UMMS Affiliation

Department of Clinical Microbiology

Date

2-1-1988

Document Type

Article

Subjects

Ampicillin Resistance; Anti-Bacterial Agents; Cefaclor; Cefamandole; Cephalexin; Cephalothin; Chloramphenicol Resistance; Drug Combinations; Drug Resistance, Microbial; Erythromycin; Haemophilus influenzae; Humans; Rifampin; Sulfamethoxazole; Tetracycline Resistance; Trimethoprim; Trimethoprim-Sulfamethoxazole Combination; United States; beta-Lactamases

Disciplines

Microbiology

Abstract

A total of 2,811 clinical isolates of Haemophilus influenzae were obtained during 1986 from 30 medical centers and one nationwide private independent laboratory in the United States. Among these, 757 (26.9%) were type b strains. The overall rate of beta-lactamase-mediated ampicillin resistance was 20.0%. Type b strains were approximately twice as likely as non-type b strains to produce beta-lactamase (31.7 versus 15.6%). The MICs of 12 antimicrobial agents were determined for all isolates. Ampicillin resistance among strains that lacked beta-lactamase activity was extremely uncommon (0.1%). Percentages of study isolates susceptible to cefamandole, cefaclor, cephalothin, and cephalexin were 98.7, 94.5, 87.3, and 43.3%, respectively. For 14 strains (0.5% of the total), chloramphenicol MICs were greater than or equal to 8.0 micrograms, and thus the strains were considered resistant. All of these resistant strains produced chloramphenicol acetyltransferase. In addition, all 14 strains were resistant to tetracycline; 11 produced beta-lactamase. The percentage of isolates susceptible to tetracycline was 97.7%. In contrast, erythromycin and sulfisoxazole were relatively inactive. The combination of erythromycin-sulfisoxazole (1/64) was more active than erythromycin alone but essentially equivalent in activity to sulfisoxazole alone. Finally, small numbers of clinical isolates of H. influenzae were resistant to trimethoprim-sulfamethoxazole and rifampin.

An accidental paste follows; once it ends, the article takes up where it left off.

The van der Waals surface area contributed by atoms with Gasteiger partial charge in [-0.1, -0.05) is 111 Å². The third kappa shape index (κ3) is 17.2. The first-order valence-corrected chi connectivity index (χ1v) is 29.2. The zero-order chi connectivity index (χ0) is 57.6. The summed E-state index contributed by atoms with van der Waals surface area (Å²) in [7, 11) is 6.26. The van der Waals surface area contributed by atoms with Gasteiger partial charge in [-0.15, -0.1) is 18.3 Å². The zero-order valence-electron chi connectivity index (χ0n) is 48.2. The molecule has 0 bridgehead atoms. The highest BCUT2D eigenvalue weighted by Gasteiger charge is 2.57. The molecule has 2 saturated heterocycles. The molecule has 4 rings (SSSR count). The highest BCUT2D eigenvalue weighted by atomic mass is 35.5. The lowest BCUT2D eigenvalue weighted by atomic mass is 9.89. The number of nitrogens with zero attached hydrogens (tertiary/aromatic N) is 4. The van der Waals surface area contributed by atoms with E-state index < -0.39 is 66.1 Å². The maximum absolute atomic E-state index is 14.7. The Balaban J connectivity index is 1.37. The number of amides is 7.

Rights and Permissions

Citation: Antimicrob Agents Chemother. 1988 Feb;32(2):180-5.

Related Resources

Link to article in PubMed

Journal Title

Antimicrobial agents and chemotherapy

PubMed ID

3259121

Included in

Microbiology Commons

Share

COinS
 
 

To view the content in your browser, please download Adobe Reader or, alternately,
you may Download the file to your hard drive.

NOTE: The latest versions of Adobe Reader do not support viewing PDF files within Firefox on Mac OS and if you are using a modern (Intel) Mac, there is no official plugin for viewing PDF files within the browser window.